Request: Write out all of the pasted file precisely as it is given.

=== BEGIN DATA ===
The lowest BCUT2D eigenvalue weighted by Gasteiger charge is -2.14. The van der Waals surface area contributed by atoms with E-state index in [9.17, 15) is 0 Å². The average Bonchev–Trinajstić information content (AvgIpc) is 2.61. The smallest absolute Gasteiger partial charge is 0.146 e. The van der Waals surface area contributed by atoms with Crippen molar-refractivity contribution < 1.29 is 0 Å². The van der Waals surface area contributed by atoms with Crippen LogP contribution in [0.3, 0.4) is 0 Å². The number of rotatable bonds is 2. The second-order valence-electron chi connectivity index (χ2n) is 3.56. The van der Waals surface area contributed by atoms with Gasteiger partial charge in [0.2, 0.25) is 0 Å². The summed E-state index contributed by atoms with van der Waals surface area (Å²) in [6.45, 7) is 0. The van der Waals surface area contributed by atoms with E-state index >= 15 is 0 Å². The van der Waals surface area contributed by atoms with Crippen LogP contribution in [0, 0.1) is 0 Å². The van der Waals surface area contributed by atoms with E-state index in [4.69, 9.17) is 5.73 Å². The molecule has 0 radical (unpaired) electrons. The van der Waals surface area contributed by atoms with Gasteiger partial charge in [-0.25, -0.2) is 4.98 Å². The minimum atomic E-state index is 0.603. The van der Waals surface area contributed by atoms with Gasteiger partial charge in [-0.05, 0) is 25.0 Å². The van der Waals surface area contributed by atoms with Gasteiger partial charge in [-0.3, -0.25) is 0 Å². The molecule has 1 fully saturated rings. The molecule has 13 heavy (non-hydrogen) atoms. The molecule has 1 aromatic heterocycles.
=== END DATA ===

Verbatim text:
The lowest BCUT2D eigenvalue weighted by Gasteiger charge is -2.14. The van der Waals surface area contributed by atoms with E-state index in [9.17, 15) is 0 Å². The average Bonchev–Trinajstić information content (AvgIpc) is 2.61. The smallest absolute Gasteiger partial charge is 0.146 e. The van der Waals surface area contributed by atoms with Crippen molar-refractivity contribution < 1.29 is 0 Å². The van der Waals surface area contributed by atoms with Crippen LogP contribution in [0.3, 0.4) is 0 Å². The number of rotatable bonds is 2. The second-order valence-electron chi connectivity index (χ2n) is 3.56. The van der Waals surface area contributed by atoms with Gasteiger partial charge in [0.2, 0.25) is 0 Å². The summed E-state index contributed by atoms with van der Waals surface area (Å²) in [6.45, 7) is 0. The van der Waals surface area contributed by atoms with E-state index >= 15 is 0 Å². The van der Waals surface area contributed by atoms with Crippen LogP contribution in [0, 0.1) is 0 Å². The van der Waals surface area contributed by atoms with E-state index in [4.69, 9.17) is 5.73 Å². The molecule has 0 radical (unpaired) electrons. The van der Waals surface area contributed by atoms with Gasteiger partial charge in [-0.25, -0.2) is 4.98 Å². The minimum atomic E-state index is 0.603. The van der Waals surface area contributed by atoms with Gasteiger partial charge in [-0.05, 0) is 25.0 Å². The van der Waals surface area contributed by atoms with Gasteiger partial charge in [-0.3, -0.25) is 0 Å². The molecule has 1 fully saturated rings. The molecule has 13 heavy (non-hydrogen) atoms. The molecule has 1 aromatic heterocycles.